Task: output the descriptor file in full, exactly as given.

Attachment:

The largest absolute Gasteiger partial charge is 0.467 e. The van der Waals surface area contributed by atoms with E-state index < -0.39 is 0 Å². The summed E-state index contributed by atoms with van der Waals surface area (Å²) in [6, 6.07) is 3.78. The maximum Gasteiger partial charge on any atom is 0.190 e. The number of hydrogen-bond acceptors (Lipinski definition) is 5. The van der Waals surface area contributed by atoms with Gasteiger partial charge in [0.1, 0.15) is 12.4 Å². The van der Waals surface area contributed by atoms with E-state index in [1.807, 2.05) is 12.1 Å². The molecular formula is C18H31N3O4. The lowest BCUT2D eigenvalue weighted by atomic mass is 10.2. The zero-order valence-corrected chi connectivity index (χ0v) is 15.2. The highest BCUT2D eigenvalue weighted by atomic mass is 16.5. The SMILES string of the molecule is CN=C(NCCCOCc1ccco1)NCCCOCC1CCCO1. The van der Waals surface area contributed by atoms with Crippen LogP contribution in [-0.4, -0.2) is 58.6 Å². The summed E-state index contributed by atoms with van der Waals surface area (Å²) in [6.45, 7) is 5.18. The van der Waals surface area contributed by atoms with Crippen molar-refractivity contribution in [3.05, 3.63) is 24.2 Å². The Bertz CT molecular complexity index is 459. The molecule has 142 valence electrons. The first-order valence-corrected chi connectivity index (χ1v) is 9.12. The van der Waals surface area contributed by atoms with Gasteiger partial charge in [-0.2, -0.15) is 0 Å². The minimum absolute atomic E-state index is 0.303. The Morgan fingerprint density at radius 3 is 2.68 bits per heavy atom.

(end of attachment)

The largest absolute Gasteiger partial charge is 0.467 e. The van der Waals surface area contributed by atoms with E-state index < -0.39 is 0 Å². The summed E-state index contributed by atoms with van der Waals surface area (Å²) in [6, 6.07) is 3.78. The maximum Gasteiger partial charge on any atom is 0.190 e. The number of hydrogen-bond acceptors (Lipinski definition) is 5. The van der Waals surface area contributed by atoms with Gasteiger partial charge in [0.1, 0.15) is 12.4 Å². The van der Waals surface area contributed by atoms with E-state index in [1.807, 2.05) is 12.1 Å². The molecular formula is C18H31N3O4. The lowest BCUT2D eigenvalue weighted by atomic mass is 10.2. The zero-order valence-corrected chi connectivity index (χ0v) is 15.2. The highest BCUT2D eigenvalue weighted by atomic mass is 16.5. The SMILES string of the molecule is CN=C(NCCCOCc1ccco1)NCCCOCC1CCCO1. The van der Waals surface area contributed by atoms with Crippen LogP contribution in [-0.4, -0.2) is 58.6 Å². The summed E-state index contributed by atoms with van der Waals surface area (Å²) in [6.45, 7) is 5.18. The van der Waals surface area contributed by atoms with Crippen molar-refractivity contribution in [3.05, 3.63) is 24.2 Å². The Bertz CT molecular complexity index is 459. The molecule has 142 valence electrons. The first-order valence-corrected chi connectivity index (χ1v) is 9.12. The van der Waals surface area contributed by atoms with Gasteiger partial charge in [-0.2, -0.15) is 0 Å². The minimum absolute atomic E-state index is 0.303. The Morgan fingerprint density at radius 3 is 2.68 bits per heavy atom.